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Different Video Angles for Alpine Skiing- Pros and Cons

Different video angles, from static to follow-cams, can be useful for athletes and coaches to be able to get a full picture of what is happening. Adding in data to enhance the video analysis makes the video even more powerful.

This articles goes into the pros and cons of various methods of filming and angles for alpine skiing video analysis. It also includes the ability to sync with Protern data, either manually or automatically.

  1. Follow cam
  2. Static cam
  3. Point of view
  4. Drone

Follow cam

A follow cam is when the coach follows behind the athlete with a camera. Generally a small and light camera like a phone or action camera, such as a GoPro, Insta360, DJI, are used.

Syncing with Protern data

  • Automatic syncing: Many action cameras can embed a GPS timecode if they have a GPS satellite lock and can be used for automatic syncing.
  • Manual syncing: Phones do not record GPS time, despite having a GPS chip. Therefore any syncing with Protern data needs to be done manually. 

Pros and cons

  • Pro: The rear view is easier for the athlete to understand the movements they are doing
  • Con: Time consuming for the coach as you can only film one athlete at a time before having to go back up the hill.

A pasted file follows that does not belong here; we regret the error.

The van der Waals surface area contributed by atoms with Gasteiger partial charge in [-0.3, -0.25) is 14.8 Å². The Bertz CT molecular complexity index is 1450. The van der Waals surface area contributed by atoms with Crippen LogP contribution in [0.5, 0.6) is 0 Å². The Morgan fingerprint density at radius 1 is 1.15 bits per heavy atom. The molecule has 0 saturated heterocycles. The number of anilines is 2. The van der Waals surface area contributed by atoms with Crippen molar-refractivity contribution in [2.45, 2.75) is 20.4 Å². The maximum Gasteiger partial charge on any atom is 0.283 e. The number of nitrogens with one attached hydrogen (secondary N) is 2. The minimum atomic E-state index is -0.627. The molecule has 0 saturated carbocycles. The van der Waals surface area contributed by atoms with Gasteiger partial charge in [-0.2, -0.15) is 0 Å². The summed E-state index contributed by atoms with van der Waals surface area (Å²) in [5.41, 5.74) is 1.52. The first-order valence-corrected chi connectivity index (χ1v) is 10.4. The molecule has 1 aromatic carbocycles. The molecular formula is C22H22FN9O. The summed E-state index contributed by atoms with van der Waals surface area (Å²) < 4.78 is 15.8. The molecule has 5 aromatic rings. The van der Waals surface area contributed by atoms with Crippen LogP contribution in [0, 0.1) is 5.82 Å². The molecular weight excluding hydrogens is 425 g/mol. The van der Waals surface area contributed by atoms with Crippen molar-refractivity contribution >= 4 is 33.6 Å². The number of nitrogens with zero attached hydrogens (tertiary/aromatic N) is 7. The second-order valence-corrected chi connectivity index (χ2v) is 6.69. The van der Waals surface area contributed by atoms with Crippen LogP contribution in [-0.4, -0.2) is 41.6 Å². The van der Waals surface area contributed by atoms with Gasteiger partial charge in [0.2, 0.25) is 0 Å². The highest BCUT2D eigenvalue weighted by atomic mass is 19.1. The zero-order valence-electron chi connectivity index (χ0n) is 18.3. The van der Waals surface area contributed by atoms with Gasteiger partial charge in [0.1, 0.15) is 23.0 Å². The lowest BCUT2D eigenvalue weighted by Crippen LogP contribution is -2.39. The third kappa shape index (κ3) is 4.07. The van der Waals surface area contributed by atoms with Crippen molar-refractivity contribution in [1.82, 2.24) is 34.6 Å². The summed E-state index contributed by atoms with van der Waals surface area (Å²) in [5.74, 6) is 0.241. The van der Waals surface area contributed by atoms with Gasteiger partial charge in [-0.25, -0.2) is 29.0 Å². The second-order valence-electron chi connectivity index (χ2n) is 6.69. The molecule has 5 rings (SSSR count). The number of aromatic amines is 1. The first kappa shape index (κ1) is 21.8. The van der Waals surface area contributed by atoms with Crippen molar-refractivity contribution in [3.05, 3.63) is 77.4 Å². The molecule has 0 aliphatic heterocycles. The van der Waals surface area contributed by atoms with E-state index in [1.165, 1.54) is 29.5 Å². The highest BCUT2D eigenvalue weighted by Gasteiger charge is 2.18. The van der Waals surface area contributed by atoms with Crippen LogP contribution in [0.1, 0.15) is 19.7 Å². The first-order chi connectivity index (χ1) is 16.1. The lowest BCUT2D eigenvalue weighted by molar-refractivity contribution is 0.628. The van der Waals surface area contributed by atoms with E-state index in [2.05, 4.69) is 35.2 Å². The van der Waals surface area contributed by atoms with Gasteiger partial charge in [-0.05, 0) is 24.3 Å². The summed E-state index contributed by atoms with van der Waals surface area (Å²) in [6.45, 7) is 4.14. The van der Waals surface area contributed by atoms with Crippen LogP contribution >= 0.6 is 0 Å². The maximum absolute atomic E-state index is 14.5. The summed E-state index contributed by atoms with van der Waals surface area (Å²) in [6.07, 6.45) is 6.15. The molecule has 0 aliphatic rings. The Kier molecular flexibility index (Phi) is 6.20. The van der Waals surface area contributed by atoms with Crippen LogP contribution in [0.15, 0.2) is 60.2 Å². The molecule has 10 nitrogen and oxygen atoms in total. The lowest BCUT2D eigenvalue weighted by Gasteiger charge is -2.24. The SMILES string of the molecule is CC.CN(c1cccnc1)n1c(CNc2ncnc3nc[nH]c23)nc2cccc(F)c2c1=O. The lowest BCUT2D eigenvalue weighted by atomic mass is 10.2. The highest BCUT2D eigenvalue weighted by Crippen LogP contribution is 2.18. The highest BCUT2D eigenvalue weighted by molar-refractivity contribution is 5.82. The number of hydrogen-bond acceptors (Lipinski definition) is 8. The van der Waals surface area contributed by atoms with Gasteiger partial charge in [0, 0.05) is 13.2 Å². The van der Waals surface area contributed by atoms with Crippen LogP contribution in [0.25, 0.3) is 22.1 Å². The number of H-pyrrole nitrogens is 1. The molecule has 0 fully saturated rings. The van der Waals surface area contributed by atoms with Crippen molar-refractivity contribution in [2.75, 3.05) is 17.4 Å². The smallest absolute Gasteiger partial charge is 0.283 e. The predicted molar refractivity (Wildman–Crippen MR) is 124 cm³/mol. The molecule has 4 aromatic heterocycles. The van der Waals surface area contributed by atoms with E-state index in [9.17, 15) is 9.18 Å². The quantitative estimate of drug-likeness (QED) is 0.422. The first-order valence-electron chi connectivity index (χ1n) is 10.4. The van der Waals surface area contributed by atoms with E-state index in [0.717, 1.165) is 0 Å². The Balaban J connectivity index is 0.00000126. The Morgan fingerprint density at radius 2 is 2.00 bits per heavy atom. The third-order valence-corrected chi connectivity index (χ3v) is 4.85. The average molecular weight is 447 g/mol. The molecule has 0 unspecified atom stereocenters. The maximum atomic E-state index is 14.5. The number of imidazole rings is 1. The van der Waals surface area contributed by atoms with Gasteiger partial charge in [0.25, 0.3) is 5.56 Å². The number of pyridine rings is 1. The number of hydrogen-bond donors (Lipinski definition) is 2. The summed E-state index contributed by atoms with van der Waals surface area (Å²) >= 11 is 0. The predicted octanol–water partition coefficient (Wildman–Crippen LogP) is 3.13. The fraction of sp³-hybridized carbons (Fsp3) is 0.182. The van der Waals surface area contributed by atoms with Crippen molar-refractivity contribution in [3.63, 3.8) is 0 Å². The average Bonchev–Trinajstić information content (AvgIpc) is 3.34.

Static cam

A static camera is a camera located in one place on the hill. This could be on a tripod, or a coach standing on the side of the course. Dedicated cameras with a high optical zoom are often used.

Syncing with Protern data

  • Automatic syncing: Cameras with a microphone port can use the Protern Clock iOS app or Dish to add an LTC timecode
  • Manual syncing: Cameras without a microphone port can still be used to sync with Protern data.

What is LTC? 

LTC, or Linear Timecode, is an audio timecode that certain software can decode to understand exactly when each frame of the video was recorded. It was developed over 40 years ago for the Film and Television industry. In order to link video with GPS timecoded data (i.e. Protern data), the LTC needs to record Universal Coordinated Time and date (UTC). 

Pros and cons

  • Pros: High-zoom, high resolution cameras can be used; Easy to capture all the athletes
  • Cons: Can sometimes be difficult to see angles of skier correctly

Point of View (POV)

POV is useful in SkiCross as one athlete's camera can act as a follow cam for the other athletes to see line choice.  A helmet mounted 360° type camera is ideal to ensure all the angles and action is covered regardless of the position of the athlete.

Syncing with Protern data

  • Automatic syncing: Many 360° action cameras, such as the Insta360 or GoPro Max, include a GPS chip and can record the GPS time for automatic syncing. 

Pros and cons

  • Pros: 360° action cameras need some processing to get the right angles at the right time
  • Cons: Extra step is required to process the video before it can be synced with Protern data


Drones are used rarely, as most mountains do not allow them on the hill. They can be used as a fast follow cam (i.e. they can fly back up to capture the next athlete), however the high angle is less useful for feedback.

Syncing with Protern data

  • Automatic syncing: Many drone cameras, including DJI, include a GPS chip and can record GPS time for automatic syncing. 

Pros and cons

  • Pros: Capture some interesting views; Great for social media!
  • Cons: Probably not allowed at your mountain